Kerala’s state government is planning to roll out a system to filter water for the municipal water supply.
Sources in the government said the project would be completed in phases, with the aim of eventually filtering 50 million litres of water per day, the Times of Indian reported.
The city’s aquamirs are situated in villages and districts, and the municipal supply is the largest source of drinking water in the state.
The municipal water purifiers have been installed in some areas, and they are designed to remove the chlorine and nitrate that causes the colour changes in the municipal waters.
But the filter, which costs Rs 200,000 ($28,000), is not a cheap option.
It costs about 10 times the price of a standard filtration system, said a water ministry official.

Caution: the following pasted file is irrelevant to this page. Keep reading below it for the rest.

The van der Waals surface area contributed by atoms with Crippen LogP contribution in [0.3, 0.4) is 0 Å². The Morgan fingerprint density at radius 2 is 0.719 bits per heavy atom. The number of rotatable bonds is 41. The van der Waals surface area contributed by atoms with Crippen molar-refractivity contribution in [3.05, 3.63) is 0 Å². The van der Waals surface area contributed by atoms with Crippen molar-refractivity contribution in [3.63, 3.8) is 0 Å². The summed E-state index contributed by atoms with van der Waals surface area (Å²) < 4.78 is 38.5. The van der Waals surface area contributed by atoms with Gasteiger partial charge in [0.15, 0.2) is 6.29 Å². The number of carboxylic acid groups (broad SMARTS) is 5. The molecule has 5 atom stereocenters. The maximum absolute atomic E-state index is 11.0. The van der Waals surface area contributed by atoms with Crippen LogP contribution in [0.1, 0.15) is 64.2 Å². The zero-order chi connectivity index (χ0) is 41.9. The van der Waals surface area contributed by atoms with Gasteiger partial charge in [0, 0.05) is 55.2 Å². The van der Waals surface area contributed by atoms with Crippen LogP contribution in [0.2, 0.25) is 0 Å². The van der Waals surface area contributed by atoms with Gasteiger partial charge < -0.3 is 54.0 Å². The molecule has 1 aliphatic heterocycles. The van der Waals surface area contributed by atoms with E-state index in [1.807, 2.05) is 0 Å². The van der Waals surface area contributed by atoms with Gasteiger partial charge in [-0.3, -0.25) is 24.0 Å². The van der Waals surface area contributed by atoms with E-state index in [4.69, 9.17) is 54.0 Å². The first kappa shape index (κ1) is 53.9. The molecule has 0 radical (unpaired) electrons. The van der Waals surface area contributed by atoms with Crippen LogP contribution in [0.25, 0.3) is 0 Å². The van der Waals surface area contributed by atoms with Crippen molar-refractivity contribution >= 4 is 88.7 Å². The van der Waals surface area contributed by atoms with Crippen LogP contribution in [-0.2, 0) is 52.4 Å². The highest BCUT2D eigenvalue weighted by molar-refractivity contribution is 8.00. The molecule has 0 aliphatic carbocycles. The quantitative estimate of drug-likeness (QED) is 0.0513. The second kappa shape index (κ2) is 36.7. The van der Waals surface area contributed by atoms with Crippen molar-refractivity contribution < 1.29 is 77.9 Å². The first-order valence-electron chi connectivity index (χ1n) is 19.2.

Read more: Water treatment plants for the poorThe municipal purifiers are meant to be installed in villages or towns where people live and use the municipal drinking water, or where the residents are poor.
“We have a lot of people in the city, and there is a shortage of water,” said Sudhir Kumar, chief executive officer of the Municipal Corporation of Kerala (MCK).
“The filtrification process involves a lot more manpower.
We want to help these people to save water,” he said.
Water minister G P Rama Rao said the scheme was in the planning stages, and water purifier would be installed within the next few weeks.
The MCK plans to buy the necessary equipment from private companies.
But in Kerala, it is difficult to get the necessary infrastructure.
The water ministry said a lot had to be built and installed before the scheme could be implemented.
Read full story